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Home care providers face fresh criticism over admin costs

Andrew Wilkie told Parliament that community care administration fees amounted to rorting

Andrew Wilkie told Parliament clients had complained of ‘ridiculous administrative costs’

Tasmanian independent MP Andrew Wilkie has accused community care providers of charging their clients excessive administration fees on a scale that amounts to “systemic rorting” of government subsidies.

Mr Wilkie told Federal Parliament last week he had received many complaints from older people and their families about “ridiculous administrative costs” being levied on consumers.

In one example described to Parliament, Mr Wilkie said a home care package client was being charged $165 per hour for basic house cleaning and showering services once non-direct care costs were added to their individual statement.

He said overcharging by many service providers was “on a scale that a reasonable person would characterise as systemic rorting.”

“Some service providers are delivering very little and padding out the invoice with ridiculous administrative charges which in some cases is quadrupling the total bill,” he said.

The Minister for Health and Aged Care Sussan Ley said the government expected providers to charge a reasonable administration fee and requested further details of the case raised by Mr Wilkie.

“It is, I agree, very disappointing to hear about providers who charge such extravagant administration fees and effectively bring a bad name and reputation to so many who do the right thing,” Ms Ley told Parliament.

She said the home care reforms commencing in February next year would give clients greater choice over their provider and make it easier to switch to another organisation if clients were unhappy.

Fees seen as ‘excessive’ by many

Aged care advocacy services report that admin costs are causing angst for some clients.

Greg Mahney

Greg Mahney

Greg Mahney, member of the Older Person’s Advocacy Network and CEO of Advocare, the aged care advocacy service in Western Australia, said that calls from home care clients to his organisation have increased by at least 50 per cent since the introduction of CDC packages and individual budgets.

“Admin fees have upset quite a lot of clients. They are seen as excessive by many,” he told Community Care Review.

However, while Advocare has seen cases of administration costs that appear to be unreasonable, in other cases the problem was one of poor communication where providers have failed to adequately explain the purpose of the fees being charged, Mr Mahney said.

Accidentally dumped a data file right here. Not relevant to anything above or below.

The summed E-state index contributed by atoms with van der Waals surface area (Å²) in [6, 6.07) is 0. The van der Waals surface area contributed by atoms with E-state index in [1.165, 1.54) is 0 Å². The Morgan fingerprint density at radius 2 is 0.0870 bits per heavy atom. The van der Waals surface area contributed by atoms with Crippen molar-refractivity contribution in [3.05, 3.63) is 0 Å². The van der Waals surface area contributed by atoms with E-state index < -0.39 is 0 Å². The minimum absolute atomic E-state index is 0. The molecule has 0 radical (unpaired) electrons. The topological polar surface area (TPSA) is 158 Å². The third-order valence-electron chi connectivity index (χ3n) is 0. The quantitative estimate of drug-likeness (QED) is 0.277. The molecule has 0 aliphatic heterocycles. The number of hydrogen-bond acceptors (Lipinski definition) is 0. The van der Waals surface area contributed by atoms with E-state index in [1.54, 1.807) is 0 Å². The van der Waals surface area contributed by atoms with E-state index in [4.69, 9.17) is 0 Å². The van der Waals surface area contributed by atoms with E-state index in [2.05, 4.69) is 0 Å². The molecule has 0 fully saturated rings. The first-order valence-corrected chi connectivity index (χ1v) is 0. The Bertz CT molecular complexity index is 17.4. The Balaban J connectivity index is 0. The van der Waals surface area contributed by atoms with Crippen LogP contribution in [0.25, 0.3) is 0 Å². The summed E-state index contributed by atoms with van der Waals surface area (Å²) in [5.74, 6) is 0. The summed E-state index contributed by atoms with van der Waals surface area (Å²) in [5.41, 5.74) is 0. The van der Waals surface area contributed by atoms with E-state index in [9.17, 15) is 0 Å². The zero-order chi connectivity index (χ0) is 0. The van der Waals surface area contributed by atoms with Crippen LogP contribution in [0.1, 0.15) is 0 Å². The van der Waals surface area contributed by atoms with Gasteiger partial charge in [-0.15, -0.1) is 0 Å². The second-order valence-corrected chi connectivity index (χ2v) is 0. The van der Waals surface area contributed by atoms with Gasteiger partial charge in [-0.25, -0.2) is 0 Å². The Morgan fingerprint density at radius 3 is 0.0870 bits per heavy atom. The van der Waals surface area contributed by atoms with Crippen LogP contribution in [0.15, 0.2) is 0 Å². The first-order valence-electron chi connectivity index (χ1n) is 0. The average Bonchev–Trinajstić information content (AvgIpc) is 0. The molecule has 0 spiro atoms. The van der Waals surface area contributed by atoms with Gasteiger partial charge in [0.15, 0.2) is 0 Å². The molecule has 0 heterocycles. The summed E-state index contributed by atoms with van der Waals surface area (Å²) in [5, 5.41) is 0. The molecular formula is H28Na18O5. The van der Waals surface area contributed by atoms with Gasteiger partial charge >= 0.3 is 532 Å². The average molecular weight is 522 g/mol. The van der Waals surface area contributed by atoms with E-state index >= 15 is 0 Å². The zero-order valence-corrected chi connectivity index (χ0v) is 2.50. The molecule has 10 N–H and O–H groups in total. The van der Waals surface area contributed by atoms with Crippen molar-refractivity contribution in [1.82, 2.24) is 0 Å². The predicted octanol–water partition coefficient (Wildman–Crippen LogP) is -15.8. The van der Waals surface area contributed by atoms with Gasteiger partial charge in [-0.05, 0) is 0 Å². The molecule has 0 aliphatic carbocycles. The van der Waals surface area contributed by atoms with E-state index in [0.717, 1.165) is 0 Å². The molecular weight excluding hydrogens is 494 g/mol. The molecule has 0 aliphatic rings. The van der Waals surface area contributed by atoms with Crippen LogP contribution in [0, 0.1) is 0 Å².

Since the early days of CDC there had been improvements to the way individual statements have been presented to clients, as well as increased efforts by some providers to operate more efficiently to reduce overhead costs, he said.

Pat Sparrow

Pat Sparrow

Providers reject claims

Aged and Community Services Australia CEO Pat Sparrow rejected the claim that excessive fees were widespread and said the majority of home care providers provided “affordable, quality services to individuals.”

“There may be some providers not doing the right thing but this does not represent systemic rorting,” she told Community Care Review.

As CCR has previously reported, disquiet over high administration fees among consumers has been an ongoing issue in the sector and has sparked a call by consumer peak body Alzheimer’s Australia for the introduction of a cap on fees that can be charged (read that story here).

Have your say by commenting on this story below 

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16 Responses to Home care providers face fresh criticism over admin costs

  1. Ted Wards September 22, 2016 at 2:28 pm #

    I can tell you that it is happening Australia wide by certain large organisations, however the industry warned the Government as far back as 2012 that this would happen. Clients are now paying for CEO’s on exorbitant wages, companies with top heavy management, middle level management cars, big fancy buildings and so on. Some organisations are so focused on getting as many clients as they can they are not even looking at how they are going to service the people properly and are providing very little in the way of actual service provision. The Government were also warned that this system does not work and that England dropped this system because it did not work 7 years ago. Yet this has all been ignored.
    I cant wait until all these large so called not for profits scale themselves out of this industry and the private companies take over and deliver what is needed.